BRUSSELS (Brussels Morning) – Since March 2021, tram passengers in the City of Brussels can get on and off at the renovated Jules de Trooz stop on Koninginnelaan. They must be careful not to be hit by passing cars at the so-called podium stop. The STIB wants to remove the stop in due course and merge it with the Masui stop.
Travellers who regularly board tram 3, 93 or 62 may have already noticed the changed traffic situation at the Jules de Trooz stop on Koninginnelaan. During the redevelopment of the area, the tram stop was transformed into an innovative ‘stage stop’ where the road for cars lies between the waiting area and the tram rails.
At the stop, the tram tracks will sink below the level of the roadway. The waiting area on the sidewalk is at the same level as the road, so boarding the tram can in principle be done without differences in level. At other tram stops without a platform along the tracks (such as on Koningsstraat in the city center) there is a difference in level.
This feels illogical to many users, because the layout makes it seem that they can also wait on the road for the tram. However, they are constantly faced with honking cars and ringing cyclists, who do not understand why the tram passengers stop right in front of their vehicle.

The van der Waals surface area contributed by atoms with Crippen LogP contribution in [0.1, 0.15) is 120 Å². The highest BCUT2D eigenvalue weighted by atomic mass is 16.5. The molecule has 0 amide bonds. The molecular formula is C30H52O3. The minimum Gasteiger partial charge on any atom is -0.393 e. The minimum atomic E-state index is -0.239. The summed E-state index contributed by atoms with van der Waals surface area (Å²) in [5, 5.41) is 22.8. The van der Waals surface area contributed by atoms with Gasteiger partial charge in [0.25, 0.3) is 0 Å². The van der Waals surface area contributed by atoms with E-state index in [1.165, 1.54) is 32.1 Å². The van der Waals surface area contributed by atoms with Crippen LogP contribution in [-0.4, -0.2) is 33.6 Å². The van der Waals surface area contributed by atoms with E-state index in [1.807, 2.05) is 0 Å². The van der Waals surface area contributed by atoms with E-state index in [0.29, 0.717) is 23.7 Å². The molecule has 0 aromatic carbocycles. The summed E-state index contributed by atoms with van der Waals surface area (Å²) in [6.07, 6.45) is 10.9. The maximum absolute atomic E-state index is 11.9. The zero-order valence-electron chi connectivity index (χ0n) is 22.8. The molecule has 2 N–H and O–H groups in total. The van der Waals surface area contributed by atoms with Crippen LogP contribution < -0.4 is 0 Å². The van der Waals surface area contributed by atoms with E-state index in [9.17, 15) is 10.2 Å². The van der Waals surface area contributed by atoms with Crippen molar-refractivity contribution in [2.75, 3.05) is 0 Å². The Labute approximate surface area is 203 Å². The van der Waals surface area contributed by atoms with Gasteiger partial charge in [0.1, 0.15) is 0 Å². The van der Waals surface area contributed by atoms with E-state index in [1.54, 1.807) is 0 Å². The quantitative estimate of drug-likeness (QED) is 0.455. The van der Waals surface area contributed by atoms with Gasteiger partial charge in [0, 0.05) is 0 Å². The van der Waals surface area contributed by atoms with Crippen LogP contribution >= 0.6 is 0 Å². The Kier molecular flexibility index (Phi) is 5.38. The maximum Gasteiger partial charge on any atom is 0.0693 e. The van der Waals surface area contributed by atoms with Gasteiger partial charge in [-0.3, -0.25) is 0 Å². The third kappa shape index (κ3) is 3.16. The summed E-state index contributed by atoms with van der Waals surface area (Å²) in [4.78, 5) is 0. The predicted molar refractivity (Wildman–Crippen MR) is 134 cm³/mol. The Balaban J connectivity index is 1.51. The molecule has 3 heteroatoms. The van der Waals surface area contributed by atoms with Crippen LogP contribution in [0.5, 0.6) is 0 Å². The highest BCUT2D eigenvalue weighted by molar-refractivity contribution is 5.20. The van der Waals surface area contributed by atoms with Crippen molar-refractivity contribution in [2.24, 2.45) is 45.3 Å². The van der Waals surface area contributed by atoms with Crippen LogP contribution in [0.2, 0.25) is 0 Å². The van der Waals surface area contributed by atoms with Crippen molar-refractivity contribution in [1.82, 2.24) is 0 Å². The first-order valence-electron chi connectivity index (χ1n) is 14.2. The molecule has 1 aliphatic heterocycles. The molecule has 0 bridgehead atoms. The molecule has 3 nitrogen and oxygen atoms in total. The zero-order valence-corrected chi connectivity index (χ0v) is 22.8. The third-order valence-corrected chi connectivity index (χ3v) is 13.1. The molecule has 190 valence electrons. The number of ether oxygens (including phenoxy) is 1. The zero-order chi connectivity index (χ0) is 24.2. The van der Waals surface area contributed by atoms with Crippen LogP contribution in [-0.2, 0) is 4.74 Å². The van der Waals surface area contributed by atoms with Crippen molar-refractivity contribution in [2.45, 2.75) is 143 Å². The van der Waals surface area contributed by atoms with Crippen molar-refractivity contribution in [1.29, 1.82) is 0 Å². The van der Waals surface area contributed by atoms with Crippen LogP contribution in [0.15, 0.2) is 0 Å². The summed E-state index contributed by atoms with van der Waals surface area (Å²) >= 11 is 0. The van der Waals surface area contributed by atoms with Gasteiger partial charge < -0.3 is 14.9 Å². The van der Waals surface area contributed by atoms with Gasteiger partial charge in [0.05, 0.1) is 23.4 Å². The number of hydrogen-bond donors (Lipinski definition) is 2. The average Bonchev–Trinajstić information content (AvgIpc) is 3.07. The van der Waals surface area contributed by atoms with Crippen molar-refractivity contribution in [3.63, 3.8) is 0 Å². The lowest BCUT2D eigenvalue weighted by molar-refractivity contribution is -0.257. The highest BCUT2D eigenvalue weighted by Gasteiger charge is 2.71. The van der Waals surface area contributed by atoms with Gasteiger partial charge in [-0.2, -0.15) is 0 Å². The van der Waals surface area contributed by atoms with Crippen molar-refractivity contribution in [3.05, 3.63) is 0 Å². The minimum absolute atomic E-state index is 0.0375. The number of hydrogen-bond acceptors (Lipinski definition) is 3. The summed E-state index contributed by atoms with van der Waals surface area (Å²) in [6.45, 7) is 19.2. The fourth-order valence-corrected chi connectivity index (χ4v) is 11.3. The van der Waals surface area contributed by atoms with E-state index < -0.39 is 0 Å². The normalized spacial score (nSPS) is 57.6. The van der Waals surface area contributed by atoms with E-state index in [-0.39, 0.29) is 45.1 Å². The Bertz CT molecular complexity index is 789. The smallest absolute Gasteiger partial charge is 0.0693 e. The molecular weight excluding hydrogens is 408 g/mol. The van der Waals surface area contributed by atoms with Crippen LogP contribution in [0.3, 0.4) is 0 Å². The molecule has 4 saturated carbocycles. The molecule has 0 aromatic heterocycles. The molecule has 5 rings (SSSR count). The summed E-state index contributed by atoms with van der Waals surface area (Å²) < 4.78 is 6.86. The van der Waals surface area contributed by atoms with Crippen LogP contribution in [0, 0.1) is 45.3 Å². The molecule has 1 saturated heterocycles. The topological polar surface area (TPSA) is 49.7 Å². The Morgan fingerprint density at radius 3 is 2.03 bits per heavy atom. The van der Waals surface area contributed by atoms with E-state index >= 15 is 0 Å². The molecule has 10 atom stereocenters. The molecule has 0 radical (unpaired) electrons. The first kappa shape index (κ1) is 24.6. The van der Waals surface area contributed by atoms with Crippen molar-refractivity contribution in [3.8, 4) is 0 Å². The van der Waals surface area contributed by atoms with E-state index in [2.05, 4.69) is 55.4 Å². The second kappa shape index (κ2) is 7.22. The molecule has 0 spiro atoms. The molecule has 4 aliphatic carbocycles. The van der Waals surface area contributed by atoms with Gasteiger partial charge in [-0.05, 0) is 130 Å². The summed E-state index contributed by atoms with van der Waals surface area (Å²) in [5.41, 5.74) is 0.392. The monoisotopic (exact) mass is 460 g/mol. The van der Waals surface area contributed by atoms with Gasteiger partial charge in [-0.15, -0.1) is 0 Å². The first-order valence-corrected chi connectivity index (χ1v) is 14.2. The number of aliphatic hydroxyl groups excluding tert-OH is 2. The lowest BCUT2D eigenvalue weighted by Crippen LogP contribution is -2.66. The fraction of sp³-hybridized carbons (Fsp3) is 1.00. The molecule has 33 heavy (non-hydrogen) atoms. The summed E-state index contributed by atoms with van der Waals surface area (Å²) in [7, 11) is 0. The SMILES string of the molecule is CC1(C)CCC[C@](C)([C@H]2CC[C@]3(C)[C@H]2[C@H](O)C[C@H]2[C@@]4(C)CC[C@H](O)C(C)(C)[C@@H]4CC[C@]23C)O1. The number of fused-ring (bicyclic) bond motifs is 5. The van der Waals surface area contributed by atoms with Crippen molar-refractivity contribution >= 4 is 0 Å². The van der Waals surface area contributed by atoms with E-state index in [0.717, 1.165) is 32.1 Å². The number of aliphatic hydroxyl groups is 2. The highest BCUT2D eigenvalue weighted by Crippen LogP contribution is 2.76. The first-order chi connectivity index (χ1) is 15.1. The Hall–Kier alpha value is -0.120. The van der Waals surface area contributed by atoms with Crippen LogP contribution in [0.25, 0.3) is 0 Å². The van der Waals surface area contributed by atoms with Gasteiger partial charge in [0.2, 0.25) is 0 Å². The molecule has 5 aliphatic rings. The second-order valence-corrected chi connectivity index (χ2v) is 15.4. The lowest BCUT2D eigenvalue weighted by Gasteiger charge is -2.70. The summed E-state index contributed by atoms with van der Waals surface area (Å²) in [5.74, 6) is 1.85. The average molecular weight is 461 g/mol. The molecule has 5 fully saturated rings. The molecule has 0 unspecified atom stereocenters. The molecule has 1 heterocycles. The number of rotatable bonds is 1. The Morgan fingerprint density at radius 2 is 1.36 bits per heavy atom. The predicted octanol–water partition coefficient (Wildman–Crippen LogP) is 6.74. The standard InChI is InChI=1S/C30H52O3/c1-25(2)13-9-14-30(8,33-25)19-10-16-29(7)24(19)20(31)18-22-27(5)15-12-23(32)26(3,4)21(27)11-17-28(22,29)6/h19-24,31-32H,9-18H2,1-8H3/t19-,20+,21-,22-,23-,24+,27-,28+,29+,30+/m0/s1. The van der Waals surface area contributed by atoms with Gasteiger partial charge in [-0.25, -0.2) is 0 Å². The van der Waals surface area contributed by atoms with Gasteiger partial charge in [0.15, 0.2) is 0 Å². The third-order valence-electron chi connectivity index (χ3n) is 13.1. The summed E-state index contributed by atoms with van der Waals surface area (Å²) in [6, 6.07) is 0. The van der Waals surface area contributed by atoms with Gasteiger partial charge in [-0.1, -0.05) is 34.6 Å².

The situation also feels very counterintuitive for the drivers present. Dealers in the area testify to cars that regularly ‘fall’ from the elevated facility. We also hear testimonials from people who were hit at the stop. Especially in the evening, drivers drive at very high speed, startling the tram passengers.
New stop Masui
The situation is not ideal, confirms transport company STIB. Additional signs have already been installed to help clarify the situation. In the longer term, the stop will probably disappear again, the STIB said. Last February a planning application was submitted to make the Jules de Trooz and Masui stops a little further down one stop. That application will soon be examined by Brussels Mobility.
According to the new planning application, the ‘stage stop’ will disappear again if traffic permits. A new ‘hourglass stop’ would then be located at the height of the newly created Zenne Park. This means a stop where the bed and the roadway are merged, in order to be able to construct a wider platform. Traffic lights must give way to trams. The first example of this is on Avenue Rogier in Schaerbeek.
A public inquiry will soon follow to clarify the future of the bus stop in Koninginnelaan.